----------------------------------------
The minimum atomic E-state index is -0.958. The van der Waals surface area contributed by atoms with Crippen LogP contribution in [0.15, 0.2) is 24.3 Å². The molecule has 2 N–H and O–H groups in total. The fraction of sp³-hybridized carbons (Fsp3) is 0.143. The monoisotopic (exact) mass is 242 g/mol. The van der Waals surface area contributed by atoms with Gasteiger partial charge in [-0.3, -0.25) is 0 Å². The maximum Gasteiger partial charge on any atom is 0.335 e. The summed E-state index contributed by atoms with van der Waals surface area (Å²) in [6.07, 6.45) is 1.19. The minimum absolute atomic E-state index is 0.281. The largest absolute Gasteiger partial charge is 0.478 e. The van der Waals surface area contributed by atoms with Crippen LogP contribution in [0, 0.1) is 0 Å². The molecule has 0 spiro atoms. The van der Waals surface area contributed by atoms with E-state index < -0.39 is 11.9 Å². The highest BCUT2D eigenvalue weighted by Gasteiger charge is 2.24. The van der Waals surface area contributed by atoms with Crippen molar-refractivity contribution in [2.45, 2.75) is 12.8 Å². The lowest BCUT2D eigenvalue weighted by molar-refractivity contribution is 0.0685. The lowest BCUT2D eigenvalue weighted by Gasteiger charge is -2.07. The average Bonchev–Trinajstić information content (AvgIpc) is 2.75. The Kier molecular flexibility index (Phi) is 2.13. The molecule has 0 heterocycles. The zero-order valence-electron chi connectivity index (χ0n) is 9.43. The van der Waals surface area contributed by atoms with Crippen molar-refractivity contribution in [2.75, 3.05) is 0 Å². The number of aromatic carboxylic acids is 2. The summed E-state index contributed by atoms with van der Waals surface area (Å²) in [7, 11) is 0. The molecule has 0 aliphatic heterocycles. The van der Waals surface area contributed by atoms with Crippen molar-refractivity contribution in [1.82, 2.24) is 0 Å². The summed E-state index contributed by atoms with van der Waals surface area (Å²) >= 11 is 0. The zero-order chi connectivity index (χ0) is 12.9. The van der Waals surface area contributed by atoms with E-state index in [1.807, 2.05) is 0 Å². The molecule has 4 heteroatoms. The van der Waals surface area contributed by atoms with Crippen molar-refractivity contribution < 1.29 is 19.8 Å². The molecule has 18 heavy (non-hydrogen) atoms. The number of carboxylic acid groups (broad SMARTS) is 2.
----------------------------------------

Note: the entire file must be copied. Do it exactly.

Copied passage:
The minimum atomic E-state index is -0.958. The van der Waals surface area contributed by atoms with Crippen LogP contribution in [0.15, 0.2) is 24.3 Å². The molecule has 2 N–H and O–H groups in total. The fraction of sp³-hybridized carbons (Fsp3) is 0.143. The monoisotopic (exact) mass is 242 g/mol. The van der Waals surface area contributed by atoms with Gasteiger partial charge in [-0.3, -0.25) is 0 Å². The maximum Gasteiger partial charge on any atom is 0.335 e. The summed E-state index contributed by atoms with van der Waals surface area (Å²) in [6.07, 6.45) is 1.19. The minimum absolute atomic E-state index is 0.281. The largest absolute Gasteiger partial charge is 0.478 e. The van der Waals surface area contributed by atoms with Crippen LogP contribution in [0, 0.1) is 0 Å². The molecule has 0 spiro atoms. The van der Waals surface area contributed by atoms with E-state index < -0.39 is 11.9 Å². The highest BCUT2D eigenvalue weighted by Gasteiger charge is 2.24. The van der Waals surface area contributed by atoms with Crippen molar-refractivity contribution in [2.45, 2.75) is 12.8 Å². The lowest BCUT2D eigenvalue weighted by molar-refractivity contribution is 0.0685. The lowest BCUT2D eigenvalue weighted by Gasteiger charge is -2.07. The average Bonchev–Trinajstić information content (AvgIpc) is 2.75. The Kier molecular flexibility index (Phi) is 2.13. The molecule has 0 heterocycles. The zero-order valence-electron chi connectivity index (χ0n) is 9.43. The van der Waals surface area contributed by atoms with Crippen molar-refractivity contribution in [2.75, 3.05) is 0 Å². The number of aromatic carboxylic acids is 2. The summed E-state index contributed by atoms with van der Waals surface area (Å²) in [7, 11) is 0. The molecule has 0 aliphatic heterocycles. The van der Waals surface area contributed by atoms with Crippen molar-refractivity contribution in [1.82, 2.24) is 0 Å². The summed E-state index contributed by atoms with van der Waals surface area (Å²) >= 11 is 0. The zero-order chi connectivity index (χ0) is 12.9. The van der Waals surface area contributed by atoms with E-state index in [1.807, 2.05) is 0 Å². The molecule has 4 heteroatoms. The van der Waals surface area contributed by atoms with Crippen molar-refractivity contribution < 1.29 is 19.8 Å². The molecule has 18 heavy (non-hydrogen) atoms. The number of carboxylic acid groups (broad SMARTS) is 2.